Now there are Palaces a plenty to explore, by yourself, or, as the majority will have it, with an oh-so-knowledgeable guide who will suck all the art out of every statue or painting counting the minutes before the next bus-load. 

In Via Garibaldi, the Musei di Strada Nuova  connects three important Genoese palaces: Palazzo Doria Tursi (Palazzo Grimaldi Niccolò) which is the seat of the Town Hall; Palazzo Bianco (Palazzo Grimaldi Luca) and Palazzo Rosso (Palazzo Brignole Sale Rodolfo and Francesco), which is decorated with frescoes by the greatest painters of Ligurian Seventeenth century and enriched with precious furnishings.

There's understanding to be had, of course, but it's exhausting.  Once Genova was a great city, importing spices and teas and coffees and chocolates and the smartest set became very very rich, sipping exotic beverages while their servants fought off the rats.....

One thing does stand out in this feast of renovation..... I always knew there was a connection between Jimi Hendrix and Paganini (my theory of karma and rebirth and all that....) and, what do you know, but the outstanding exhibit in this parade of wealth and bad taste is Paganini's guitar? {Niccolò Paganini was born in Genoa (then capital of the Republic of Genoa) on 27 October 1782, the third of the six children of Antonio and Teresa (née Bocciardo) Paganini}. 

If only they could have played together......

Anyway, that's by the way. Genoa (nowadays Genova) is a city with determined links to that outpost of Europeanism, once known as Great Britain. The flag of St George was initially borrowed from Genoa by the English. Earlier on Genoa, once a powerful maritime city, adopted the St George’s Cross as its flag and St George as its patron saint during the Crusades (getting on for a thousand years ago). Then the symbol was adopted by England toward the end of the religious wars, in the 13th century, with English ships flying the flag of Genoa as a deterrent to enemies and for that privilege, the English monarch paid an annual tribute to the doge of Genoa, or ruler of the Republic of Genoa.....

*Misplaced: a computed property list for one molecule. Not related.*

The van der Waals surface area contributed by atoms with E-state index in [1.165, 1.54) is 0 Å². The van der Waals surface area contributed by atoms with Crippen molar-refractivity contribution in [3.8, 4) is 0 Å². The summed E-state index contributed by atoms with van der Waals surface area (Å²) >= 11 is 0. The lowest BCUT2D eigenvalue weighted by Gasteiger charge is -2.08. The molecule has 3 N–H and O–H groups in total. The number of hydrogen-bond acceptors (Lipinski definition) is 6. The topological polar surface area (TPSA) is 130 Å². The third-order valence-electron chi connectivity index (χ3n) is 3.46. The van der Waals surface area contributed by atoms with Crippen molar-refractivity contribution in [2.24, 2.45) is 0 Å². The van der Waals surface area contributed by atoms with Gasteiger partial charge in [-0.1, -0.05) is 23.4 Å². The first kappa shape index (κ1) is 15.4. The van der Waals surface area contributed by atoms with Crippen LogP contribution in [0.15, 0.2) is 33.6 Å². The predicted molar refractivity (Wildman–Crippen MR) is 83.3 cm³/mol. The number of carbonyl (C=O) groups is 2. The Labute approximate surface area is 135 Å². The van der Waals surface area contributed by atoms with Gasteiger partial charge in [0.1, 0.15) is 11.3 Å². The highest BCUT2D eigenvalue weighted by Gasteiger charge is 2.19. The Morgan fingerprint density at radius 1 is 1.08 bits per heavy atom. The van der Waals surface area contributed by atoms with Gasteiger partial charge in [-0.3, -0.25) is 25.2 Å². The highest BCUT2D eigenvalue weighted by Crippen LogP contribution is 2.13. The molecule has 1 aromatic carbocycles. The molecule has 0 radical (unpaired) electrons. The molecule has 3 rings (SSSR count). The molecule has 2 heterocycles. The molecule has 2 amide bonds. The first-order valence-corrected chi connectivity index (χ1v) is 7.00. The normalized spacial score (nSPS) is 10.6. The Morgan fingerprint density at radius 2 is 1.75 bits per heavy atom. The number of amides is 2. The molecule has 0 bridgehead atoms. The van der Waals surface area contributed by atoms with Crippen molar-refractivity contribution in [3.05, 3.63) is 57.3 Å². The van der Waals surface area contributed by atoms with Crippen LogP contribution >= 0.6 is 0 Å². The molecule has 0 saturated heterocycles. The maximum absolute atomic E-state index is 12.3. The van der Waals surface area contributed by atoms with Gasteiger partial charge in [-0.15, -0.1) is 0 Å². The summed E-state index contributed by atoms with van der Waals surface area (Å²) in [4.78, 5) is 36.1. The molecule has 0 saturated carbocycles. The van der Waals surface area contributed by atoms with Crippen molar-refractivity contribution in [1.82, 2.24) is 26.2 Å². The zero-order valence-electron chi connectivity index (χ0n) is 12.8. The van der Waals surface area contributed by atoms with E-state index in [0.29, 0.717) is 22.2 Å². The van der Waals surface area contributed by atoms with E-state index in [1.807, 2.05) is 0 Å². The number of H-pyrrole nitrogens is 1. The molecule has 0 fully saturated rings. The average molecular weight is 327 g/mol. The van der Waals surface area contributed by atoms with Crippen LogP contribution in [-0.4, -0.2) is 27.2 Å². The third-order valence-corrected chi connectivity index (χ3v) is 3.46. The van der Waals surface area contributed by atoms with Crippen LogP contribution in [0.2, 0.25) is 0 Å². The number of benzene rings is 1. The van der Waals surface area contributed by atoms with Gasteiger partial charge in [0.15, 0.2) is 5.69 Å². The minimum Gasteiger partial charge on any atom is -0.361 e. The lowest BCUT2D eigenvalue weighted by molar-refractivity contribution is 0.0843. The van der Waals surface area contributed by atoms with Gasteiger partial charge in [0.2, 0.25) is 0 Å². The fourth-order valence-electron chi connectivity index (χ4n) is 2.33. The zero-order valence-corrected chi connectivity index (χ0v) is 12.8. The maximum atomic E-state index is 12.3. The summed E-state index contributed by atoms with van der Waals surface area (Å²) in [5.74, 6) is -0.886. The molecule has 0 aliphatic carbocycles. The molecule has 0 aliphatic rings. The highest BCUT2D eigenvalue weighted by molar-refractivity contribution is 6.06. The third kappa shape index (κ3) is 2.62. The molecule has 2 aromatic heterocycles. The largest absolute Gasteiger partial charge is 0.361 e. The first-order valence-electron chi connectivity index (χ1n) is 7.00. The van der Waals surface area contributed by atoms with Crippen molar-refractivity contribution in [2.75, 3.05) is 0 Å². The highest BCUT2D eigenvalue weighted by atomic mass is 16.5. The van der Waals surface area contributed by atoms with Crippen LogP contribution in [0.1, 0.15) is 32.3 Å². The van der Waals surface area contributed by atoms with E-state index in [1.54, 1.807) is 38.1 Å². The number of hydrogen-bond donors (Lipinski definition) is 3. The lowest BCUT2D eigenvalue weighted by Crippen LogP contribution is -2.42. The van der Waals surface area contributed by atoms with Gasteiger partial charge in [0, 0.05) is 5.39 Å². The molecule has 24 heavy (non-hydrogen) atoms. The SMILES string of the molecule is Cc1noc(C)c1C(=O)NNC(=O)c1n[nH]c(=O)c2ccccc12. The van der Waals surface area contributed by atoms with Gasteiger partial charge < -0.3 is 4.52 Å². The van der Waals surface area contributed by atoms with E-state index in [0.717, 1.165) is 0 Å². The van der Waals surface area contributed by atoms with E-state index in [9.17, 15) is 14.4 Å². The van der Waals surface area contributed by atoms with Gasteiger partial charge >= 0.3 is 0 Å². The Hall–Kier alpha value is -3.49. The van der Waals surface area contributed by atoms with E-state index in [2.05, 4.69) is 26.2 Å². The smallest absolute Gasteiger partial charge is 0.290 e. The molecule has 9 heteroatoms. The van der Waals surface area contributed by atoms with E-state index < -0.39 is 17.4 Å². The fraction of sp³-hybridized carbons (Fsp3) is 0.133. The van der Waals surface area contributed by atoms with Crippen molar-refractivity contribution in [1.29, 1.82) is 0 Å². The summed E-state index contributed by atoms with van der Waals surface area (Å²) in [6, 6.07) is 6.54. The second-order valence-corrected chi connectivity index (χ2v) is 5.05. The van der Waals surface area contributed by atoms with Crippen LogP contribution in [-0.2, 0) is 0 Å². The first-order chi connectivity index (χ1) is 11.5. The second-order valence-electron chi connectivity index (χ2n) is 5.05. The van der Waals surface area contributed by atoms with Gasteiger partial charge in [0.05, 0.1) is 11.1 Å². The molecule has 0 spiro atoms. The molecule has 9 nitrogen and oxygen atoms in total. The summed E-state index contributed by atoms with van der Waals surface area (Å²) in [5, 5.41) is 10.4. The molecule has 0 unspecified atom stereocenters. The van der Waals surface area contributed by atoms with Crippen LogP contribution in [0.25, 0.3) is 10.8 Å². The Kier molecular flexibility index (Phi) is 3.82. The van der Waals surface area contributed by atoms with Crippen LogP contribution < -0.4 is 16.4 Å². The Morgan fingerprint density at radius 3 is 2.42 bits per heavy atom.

And then, to turn the tables, perhaps, the English founded the Genoa Cricket and Football Club, commonly referred to as Genoa. The club was founded on 7 September 1893 as Genoa Cricket & Athletic Club. In its earliest years, it principally competed in athletics and cricket. Association football was only a secondary concern. The club was set up to represent England abroad, and at first Italians were not permitted to join.

You wouldn't know this on September 7th, 2023, when a vast crowd assembles in Piazza de Ferrari, with fireworks, flags and fierce fanaticism......

I am the only Brit in the throng and I feel discomfited by the demonstrations of mass enjoyment that have elements of something I would rather not recall....

On 10 April 1897 the footballing section of the club became predominant thanks to James Richardson Spensley. Italians were allowed to join and found a new ground in the form of Ponte Carrega.